Sunday, April 7, 2013
A Yom HaShoah Prayer
The following is the Chief Rabbi's Yom HaShoah Prayer, which starts Sunday night (although it is technically today but pushed off one day by the Israeli Parliament to prevent Sabbath violation in setting up official ceremonies. It is important to also note that this date was chosen as it is the anniversary of the Warsaw Ghetto uprising in 1943; you can watch the official government ceremony at Yad Vashem at 8PM Israel time.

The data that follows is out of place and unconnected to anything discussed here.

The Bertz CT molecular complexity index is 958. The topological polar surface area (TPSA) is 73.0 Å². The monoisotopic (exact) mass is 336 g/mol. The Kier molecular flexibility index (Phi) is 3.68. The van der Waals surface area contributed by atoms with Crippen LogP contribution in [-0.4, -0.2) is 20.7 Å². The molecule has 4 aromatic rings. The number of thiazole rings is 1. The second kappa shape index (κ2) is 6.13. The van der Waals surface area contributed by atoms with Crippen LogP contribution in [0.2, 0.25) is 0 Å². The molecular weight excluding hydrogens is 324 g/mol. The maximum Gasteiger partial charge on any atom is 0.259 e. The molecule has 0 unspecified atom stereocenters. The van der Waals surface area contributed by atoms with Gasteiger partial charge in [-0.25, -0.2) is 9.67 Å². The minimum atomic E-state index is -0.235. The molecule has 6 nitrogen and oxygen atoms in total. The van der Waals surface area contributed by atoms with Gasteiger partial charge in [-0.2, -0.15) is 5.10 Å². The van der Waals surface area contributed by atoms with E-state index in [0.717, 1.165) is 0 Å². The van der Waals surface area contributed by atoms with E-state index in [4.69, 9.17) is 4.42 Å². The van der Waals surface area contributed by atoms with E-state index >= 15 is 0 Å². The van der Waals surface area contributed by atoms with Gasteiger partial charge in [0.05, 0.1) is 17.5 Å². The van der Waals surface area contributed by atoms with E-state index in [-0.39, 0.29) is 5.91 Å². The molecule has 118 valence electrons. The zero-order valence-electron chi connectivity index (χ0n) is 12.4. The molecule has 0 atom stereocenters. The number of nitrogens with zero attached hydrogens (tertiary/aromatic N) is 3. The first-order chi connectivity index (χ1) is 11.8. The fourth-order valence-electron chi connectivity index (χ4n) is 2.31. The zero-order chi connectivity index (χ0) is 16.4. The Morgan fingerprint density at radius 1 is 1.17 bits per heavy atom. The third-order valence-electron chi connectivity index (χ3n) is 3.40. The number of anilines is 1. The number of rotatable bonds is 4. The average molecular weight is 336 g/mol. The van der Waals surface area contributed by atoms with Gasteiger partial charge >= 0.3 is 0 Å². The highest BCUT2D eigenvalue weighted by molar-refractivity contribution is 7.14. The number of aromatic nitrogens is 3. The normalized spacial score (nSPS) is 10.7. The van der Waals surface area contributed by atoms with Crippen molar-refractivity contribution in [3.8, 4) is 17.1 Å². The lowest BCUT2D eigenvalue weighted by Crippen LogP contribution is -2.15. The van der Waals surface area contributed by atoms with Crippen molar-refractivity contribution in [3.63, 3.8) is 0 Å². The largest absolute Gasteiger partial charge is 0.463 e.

On Yom HaShoah, we remember the victims of the greatest crime of man against man – the young, the old, the innocent, the million and a half children, starved, shot, given lethal injections, gassed, burned and turned to ash, because they were deemed guilty of the crime of being different. We remember what happens when hate takes hold of the human heart and turns it to stone; what happens when victims cry for help and there is no one listening; what happens when humanity fails to recognize that those who are not in our image are none the less in God’s image. We remember and pay tribute to the survivors, who bore witness to what happened, and to the victims, so that robbed of their lives, they would not be robbed also of their deaths. We remember and give thanks for the righteous of the nations who saved lives, often at risk of their own, teaching us how in the darkest night we can light a candle of hope. Today, on Yom HaShoah, we call on You, Almighty God, to help us hear Your voice that says in every generation: Do not murder. Do not stand idly by the blood of your neighbor Do not oppress the stranger. We know that whilst we do not have the ability to change the past, we can change the future. We know that whilst we cannot bring the dead back to life, we can ensure their memories live on and that their deaths were not in vain. And so, on Yom HaShoah, we commit ourselves to one simple act: Yizkor, Remember. May the souls of the victims be bound in the bond of everlasting life. Amen.